Lack of sleep can also interfere with your mental health, increasing chances of depression and impacting your overall decision-making capability.

A lot of advice around revenge bedtime procrastination focuses on basic sleep hygiene, like not exercising too close to bedtime, avoiding screens at night, and going to sleep at a consistent time each night.

While developing good sleep hygiene is important for overall health, the root cause of revenge bedtime procrastination is the lack of free time during the day.

Consider these strategies for handling responsibilities without forgetting yourself in the process.

Put rest on your calendar

Fargo recommends “carving out designated time in your schedule to take a break.”

It might feel counterintuitive to build downtime into your schedule but think of self-care like any other important work task or meeting: If it’s not on the calendar or to-do list, it probably won’t get done.

Make reasonably sized goals

Part of ensuring this is a habit that you can stick to involves making your new goal both attainable and realistic.

If you’re struggling to find time during the day or you’re worried about falling behind on deadlines, start small. “Using 10- to 15-minute breaks to exercise or decompress during the day can make you more productive in the long run,” says Fargo.

Include the things that matter to you most

Fargo says, “make time for the things and people you appreciate the most.”

Even if it’s just calling your sibling on the phone during your break or taking a quick walk to the mailbox and back, center what makes you feel good during the day.

You don’t need to have a mental health condition to benefit from seeing a therapist. If you find yourself feeling overwhelmed more often than not or find it challenging to strike the right balance between work and play, talking to a mental health professional can be a big help.

They can help you with things like:

  • learning new relaxation strategies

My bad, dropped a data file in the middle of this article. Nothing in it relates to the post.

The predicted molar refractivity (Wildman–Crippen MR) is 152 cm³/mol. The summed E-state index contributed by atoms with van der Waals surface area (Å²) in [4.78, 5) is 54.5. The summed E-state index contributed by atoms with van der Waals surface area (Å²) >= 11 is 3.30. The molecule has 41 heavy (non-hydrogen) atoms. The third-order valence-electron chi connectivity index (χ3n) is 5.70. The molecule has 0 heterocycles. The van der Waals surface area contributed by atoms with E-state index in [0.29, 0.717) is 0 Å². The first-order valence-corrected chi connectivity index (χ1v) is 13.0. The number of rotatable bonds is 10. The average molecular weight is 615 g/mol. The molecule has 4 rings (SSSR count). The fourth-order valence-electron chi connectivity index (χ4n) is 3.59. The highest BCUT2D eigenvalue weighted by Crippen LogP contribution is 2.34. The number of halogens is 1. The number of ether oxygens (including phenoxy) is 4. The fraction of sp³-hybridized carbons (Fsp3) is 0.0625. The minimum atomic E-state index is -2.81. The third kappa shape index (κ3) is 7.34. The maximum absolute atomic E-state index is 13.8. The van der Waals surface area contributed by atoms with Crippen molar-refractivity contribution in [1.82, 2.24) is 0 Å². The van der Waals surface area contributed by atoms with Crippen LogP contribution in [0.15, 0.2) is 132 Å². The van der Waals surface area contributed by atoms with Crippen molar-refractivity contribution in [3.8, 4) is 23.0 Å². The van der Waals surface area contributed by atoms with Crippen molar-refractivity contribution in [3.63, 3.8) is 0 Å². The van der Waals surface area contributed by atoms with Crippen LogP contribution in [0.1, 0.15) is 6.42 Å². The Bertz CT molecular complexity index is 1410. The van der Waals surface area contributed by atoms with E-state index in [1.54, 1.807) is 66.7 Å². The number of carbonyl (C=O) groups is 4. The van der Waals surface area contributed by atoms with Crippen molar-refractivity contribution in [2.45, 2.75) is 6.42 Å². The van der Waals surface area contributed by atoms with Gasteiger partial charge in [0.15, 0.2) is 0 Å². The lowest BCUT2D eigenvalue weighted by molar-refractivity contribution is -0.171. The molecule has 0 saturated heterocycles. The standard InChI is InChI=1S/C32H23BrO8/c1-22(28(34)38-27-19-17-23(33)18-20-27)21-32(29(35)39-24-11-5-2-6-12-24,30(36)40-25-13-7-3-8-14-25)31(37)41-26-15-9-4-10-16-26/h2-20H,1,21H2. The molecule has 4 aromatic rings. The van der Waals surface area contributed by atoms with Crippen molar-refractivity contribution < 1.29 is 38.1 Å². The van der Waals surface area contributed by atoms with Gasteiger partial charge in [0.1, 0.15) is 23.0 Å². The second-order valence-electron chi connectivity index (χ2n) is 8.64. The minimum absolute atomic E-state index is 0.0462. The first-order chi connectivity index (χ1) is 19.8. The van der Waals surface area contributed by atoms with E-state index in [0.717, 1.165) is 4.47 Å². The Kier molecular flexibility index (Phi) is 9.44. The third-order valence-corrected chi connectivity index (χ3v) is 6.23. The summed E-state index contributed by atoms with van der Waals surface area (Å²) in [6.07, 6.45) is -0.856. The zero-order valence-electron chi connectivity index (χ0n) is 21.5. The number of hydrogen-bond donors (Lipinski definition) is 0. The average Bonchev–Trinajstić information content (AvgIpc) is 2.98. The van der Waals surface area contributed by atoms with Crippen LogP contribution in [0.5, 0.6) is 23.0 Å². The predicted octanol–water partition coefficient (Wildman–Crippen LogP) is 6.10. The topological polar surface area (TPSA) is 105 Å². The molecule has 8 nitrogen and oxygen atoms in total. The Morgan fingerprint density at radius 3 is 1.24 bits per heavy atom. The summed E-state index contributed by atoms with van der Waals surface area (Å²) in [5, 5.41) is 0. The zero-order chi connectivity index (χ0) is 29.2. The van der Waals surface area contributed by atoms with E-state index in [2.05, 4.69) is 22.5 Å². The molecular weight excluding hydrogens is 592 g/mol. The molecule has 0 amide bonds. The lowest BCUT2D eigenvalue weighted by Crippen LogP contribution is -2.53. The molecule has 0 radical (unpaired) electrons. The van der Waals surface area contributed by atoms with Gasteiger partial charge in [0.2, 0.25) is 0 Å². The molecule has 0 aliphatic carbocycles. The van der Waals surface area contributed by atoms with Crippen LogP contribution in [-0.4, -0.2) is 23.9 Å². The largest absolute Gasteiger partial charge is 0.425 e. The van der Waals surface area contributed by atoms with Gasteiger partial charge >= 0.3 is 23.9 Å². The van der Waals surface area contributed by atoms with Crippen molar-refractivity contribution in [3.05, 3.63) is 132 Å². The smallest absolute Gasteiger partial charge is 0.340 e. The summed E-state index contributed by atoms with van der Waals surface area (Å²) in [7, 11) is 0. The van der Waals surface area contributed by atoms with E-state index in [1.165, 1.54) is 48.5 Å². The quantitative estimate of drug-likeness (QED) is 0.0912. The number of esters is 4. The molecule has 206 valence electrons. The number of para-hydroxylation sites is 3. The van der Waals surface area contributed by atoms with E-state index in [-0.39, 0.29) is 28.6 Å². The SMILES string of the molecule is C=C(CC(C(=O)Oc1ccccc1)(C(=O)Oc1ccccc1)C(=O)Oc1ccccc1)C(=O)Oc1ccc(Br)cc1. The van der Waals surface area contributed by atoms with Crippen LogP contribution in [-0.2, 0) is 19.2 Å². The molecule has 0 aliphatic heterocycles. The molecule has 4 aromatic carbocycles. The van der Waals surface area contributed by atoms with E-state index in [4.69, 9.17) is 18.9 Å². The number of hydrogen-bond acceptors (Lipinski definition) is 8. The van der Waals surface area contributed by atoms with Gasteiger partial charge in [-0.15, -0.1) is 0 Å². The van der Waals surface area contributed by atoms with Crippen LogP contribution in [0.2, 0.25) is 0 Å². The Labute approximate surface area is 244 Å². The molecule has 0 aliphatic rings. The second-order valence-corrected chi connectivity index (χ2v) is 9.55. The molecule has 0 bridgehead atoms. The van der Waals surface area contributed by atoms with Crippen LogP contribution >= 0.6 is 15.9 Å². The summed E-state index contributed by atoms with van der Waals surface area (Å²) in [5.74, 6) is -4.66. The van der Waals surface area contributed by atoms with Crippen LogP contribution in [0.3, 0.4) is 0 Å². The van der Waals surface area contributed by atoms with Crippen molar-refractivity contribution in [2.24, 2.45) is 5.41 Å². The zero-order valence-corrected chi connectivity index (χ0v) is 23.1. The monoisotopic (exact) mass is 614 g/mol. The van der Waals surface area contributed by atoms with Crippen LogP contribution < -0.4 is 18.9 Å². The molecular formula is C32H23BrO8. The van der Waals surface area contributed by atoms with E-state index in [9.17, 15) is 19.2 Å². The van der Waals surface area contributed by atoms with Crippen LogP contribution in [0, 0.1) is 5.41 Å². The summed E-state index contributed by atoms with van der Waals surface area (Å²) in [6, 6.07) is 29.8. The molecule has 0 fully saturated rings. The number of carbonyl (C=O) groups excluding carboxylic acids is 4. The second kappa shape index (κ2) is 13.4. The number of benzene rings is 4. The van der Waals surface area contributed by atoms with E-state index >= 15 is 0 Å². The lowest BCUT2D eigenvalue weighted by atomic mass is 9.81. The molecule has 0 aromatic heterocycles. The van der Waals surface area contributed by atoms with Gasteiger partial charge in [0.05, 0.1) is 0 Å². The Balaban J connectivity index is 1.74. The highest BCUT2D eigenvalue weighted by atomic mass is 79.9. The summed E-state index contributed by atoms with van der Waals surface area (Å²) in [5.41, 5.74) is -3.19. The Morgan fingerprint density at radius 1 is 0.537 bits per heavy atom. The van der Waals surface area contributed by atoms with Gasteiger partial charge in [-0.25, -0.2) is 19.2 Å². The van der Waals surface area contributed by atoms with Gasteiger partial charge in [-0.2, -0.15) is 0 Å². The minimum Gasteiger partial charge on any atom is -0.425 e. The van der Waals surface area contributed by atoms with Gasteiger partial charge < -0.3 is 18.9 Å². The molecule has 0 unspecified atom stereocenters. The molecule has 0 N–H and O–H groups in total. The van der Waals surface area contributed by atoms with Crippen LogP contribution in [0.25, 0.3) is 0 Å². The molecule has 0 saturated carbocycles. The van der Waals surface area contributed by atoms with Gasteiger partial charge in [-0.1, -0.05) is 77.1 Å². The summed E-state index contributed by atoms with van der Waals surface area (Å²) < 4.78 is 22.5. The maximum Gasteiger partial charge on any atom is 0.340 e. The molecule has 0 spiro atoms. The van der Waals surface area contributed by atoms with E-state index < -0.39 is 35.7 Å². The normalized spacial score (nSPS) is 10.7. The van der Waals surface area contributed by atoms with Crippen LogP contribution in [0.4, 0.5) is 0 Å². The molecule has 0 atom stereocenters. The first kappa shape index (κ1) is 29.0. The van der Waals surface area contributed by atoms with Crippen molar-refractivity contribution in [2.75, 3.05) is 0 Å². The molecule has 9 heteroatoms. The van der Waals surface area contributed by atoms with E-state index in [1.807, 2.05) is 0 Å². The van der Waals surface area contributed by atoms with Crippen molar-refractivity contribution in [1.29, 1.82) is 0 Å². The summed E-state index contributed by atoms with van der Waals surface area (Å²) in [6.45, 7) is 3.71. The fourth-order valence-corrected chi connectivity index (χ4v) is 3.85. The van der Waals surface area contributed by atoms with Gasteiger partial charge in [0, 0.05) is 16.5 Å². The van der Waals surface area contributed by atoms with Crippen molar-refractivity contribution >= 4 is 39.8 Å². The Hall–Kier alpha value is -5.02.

• identifying specific sources of stress and develop tools to manage them
  • think about potential career moves that might offer a better work-life balance
  • coping with any mental health symptoms you experience as a result of not getting enough sleep

Not sure where to start? Our guide to affordable therapy can help.

Occasionally staying up too late reading, scrolling through social media, or talking to friends isn’t anything out of the ordinary. But regularly putting off sleep not only leaves you groggy during the day but also impacts your overall health.

No one “gets used” to little sleep, contrary to popular belief. Depriving your body of what it needs to survive will eventually take a toll. We all have things that we miss out on when we have packed schedules, but finding time to take care of ourselves should not be on that list. Even if it takes sending a Google calendar invite to your best friend to ensure they call you at 1pm to spark taking a short break, figure out what works for you.

Taneasha White is a Black, queer lover of words, inquisition, and community, and has used her role within both literary and organizational spaces to make room for folks who are often cast aside. She’s the founder and editor of UnSung Literary Magazine, a flash fiction and poetry publication focused on offering artistic space for marginalized voices; a guest editor with Quail Bell Magazine; and co-host of the podcast “Critiques for The Culture,” where media is dissected through humor and a sociopolitical lens. You can find more of her work here.